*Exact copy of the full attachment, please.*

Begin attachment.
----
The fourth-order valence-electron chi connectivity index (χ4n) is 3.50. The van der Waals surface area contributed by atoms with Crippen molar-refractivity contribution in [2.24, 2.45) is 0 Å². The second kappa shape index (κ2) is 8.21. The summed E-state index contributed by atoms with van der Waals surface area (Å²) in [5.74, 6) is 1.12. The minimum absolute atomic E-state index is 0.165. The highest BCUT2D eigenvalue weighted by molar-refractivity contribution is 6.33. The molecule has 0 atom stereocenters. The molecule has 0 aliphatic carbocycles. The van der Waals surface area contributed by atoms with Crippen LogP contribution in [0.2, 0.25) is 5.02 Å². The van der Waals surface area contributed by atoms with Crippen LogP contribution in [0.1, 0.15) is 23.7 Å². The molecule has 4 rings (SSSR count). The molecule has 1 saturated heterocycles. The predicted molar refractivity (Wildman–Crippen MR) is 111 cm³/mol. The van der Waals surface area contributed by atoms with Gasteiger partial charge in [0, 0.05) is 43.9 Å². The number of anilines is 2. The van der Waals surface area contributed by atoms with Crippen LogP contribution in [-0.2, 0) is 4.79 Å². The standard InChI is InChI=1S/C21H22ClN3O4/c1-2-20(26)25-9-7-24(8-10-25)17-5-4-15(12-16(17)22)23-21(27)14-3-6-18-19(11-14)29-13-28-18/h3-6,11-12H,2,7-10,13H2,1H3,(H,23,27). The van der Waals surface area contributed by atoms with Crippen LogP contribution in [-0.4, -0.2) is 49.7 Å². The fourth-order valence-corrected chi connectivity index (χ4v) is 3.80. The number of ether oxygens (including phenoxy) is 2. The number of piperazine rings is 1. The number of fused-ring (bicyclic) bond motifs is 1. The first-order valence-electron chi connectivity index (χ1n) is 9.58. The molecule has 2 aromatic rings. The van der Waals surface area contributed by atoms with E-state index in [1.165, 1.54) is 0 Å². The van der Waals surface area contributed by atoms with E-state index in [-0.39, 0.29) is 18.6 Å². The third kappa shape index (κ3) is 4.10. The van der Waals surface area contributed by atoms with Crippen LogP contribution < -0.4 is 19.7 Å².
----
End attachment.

The fourth-order valence-electron chi connectivity index (χ4n) is 3.50. The van der Waals surface area contributed by atoms with Crippen molar-refractivity contribution in [2.24, 2.45) is 0 Å². The second kappa shape index (κ2) is 8.21. The summed E-state index contributed by atoms with van der Waals surface area (Å²) in [5.74, 6) is 1.12. The minimum absolute atomic E-state index is 0.165. The highest BCUT2D eigenvalue weighted by molar-refractivity contribution is 6.33. The molecule has 0 atom stereocenters. The molecule has 0 aliphatic carbocycles. The van der Waals surface area contributed by atoms with Crippen LogP contribution in [0.2, 0.25) is 5.02 Å². The van der Waals surface area contributed by atoms with Crippen LogP contribution in [0.1, 0.15) is 23.7 Å². The molecule has 4 rings (SSSR count). The molecule has 1 saturated heterocycles. The predicted molar refractivity (Wildman–Crippen MR) is 111 cm³/mol. The van der Waals surface area contributed by atoms with Gasteiger partial charge in [0, 0.05) is 43.9 Å². The number of anilines is 2. The van der Waals surface area contributed by atoms with Crippen LogP contribution in [-0.2, 0) is 4.79 Å². The standard InChI is InChI=1S/C21H22ClN3O4/c1-2-20(26)25-9-7-24(8-10-25)17-5-4-15(12-16(17)22)23-21(27)14-3-6-18-19(11-14)29-13-28-18/h3-6,11-12H,2,7-10,13H2,1H3,(H,23,27). The van der Waals surface area contributed by atoms with Crippen LogP contribution in [-0.4, -0.2) is 49.7 Å². The fourth-order valence-corrected chi connectivity index (χ4v) is 3.80. The number of ether oxygens (including phenoxy) is 2. The number of piperazine rings is 1. The number of fused-ring (bicyclic) bond motifs is 1. The first-order valence-electron chi connectivity index (χ1n) is 9.58. The molecule has 2 aromatic rings. The van der Waals surface area contributed by atoms with E-state index in [1.165, 1.54) is 0 Å². The van der Waals surface area contributed by atoms with E-state index in [-0.39, 0.29) is 18.6 Å². The third kappa shape index (κ3) is 4.10. The van der Waals surface area contributed by atoms with Crippen LogP contribution < -0.4 is 19.7 Å².